Jim Graves is a Catholic writer and editor living in Newport Beach, California. He previously served as Managing Editor for the Diocese of Orange Bulletin, the official newspaper of the Diocese of Orange, California. His work has appeared in the National Catholic Register, Our Sunday Visitor, Cal Catholic Daily and Catholic World Report.
Transfiguration Catholic Church in Marietta, Georgia, is one of many parishes in the Archdiocese of Atlanta that has devoted itself to praying for an increase of vocations to the priesthood and religious life through its chalice program, also known as the Elijah Cup. The program was adopted in the parish five years ago, said parochial vicar Father Brian McNavish, and brought forth many good fruits.
The Elijah Cup is a program of Serra Atlanta, which has been adopted in Atlanta and neighboring dioceses. Father McNavish was ordained for the Archdiocese of Atlanta in 2018; Transfiguration is his first priestly assignment. National Vocation Awareness Week in the U.S. is Nov. 3-9, 2019, and the Elijah Cup is one of the programs encouraged by the U.S. Conference of Catholic Bishops to promote vocations to the priesthood and religious life.
How does it work?
We advertise the Elijah Cup on our website, with the chalice icon on our homepage. The coordinator receives the sign-up confirmation email. The coordinator emails the family as a follow up with instructions on how to receive the cup.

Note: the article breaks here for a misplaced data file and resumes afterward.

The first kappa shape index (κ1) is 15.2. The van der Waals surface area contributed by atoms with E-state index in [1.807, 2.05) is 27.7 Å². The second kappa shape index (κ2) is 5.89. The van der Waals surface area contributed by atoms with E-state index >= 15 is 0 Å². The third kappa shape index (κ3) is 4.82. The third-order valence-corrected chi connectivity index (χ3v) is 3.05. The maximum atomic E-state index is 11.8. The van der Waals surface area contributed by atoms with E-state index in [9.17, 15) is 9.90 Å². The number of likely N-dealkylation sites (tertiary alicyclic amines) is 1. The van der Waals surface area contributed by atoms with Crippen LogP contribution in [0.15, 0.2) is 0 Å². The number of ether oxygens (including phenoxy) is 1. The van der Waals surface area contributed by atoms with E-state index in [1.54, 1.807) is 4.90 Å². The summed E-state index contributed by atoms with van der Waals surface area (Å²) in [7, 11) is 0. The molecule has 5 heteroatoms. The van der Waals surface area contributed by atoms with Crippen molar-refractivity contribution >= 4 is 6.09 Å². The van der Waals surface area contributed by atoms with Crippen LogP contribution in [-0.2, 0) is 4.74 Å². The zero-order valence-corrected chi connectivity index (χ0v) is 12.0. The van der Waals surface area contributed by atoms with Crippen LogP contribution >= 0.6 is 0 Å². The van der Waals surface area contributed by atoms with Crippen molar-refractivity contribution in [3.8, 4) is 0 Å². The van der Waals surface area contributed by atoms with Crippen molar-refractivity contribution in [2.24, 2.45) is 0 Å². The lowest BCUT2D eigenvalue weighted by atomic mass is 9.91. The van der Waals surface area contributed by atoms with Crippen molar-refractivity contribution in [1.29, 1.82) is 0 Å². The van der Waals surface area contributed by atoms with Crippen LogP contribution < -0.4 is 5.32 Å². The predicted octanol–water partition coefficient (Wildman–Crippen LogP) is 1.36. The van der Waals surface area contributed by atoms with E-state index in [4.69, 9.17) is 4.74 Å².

The priest has a written statement that he reads at Mass, or he says something off-the-cuff upon handing the chalice (in a box) after the Prayer after Communion at Sunday Mass. Recipients return the chalice the following week to the sacristan/Mass coordinator. It is done in English and in Spanish.
What positive results have you seen?
It brings family together in prayer, which is the most important, as it places an important religious symbol (chalice) in a prominent place in peoples’ home environment.
Why do you think it is important?
The Elijah Cup anchors families in prayer in their home environment, teaching that prayer is for inside church walls as well as in the home with families. It is an instrument that draws people more deeply into the liturgy as well, as they can see the chalice that was once in their homes. It is important to pray for vocations in the Church and to have families meditate and pray on vocations.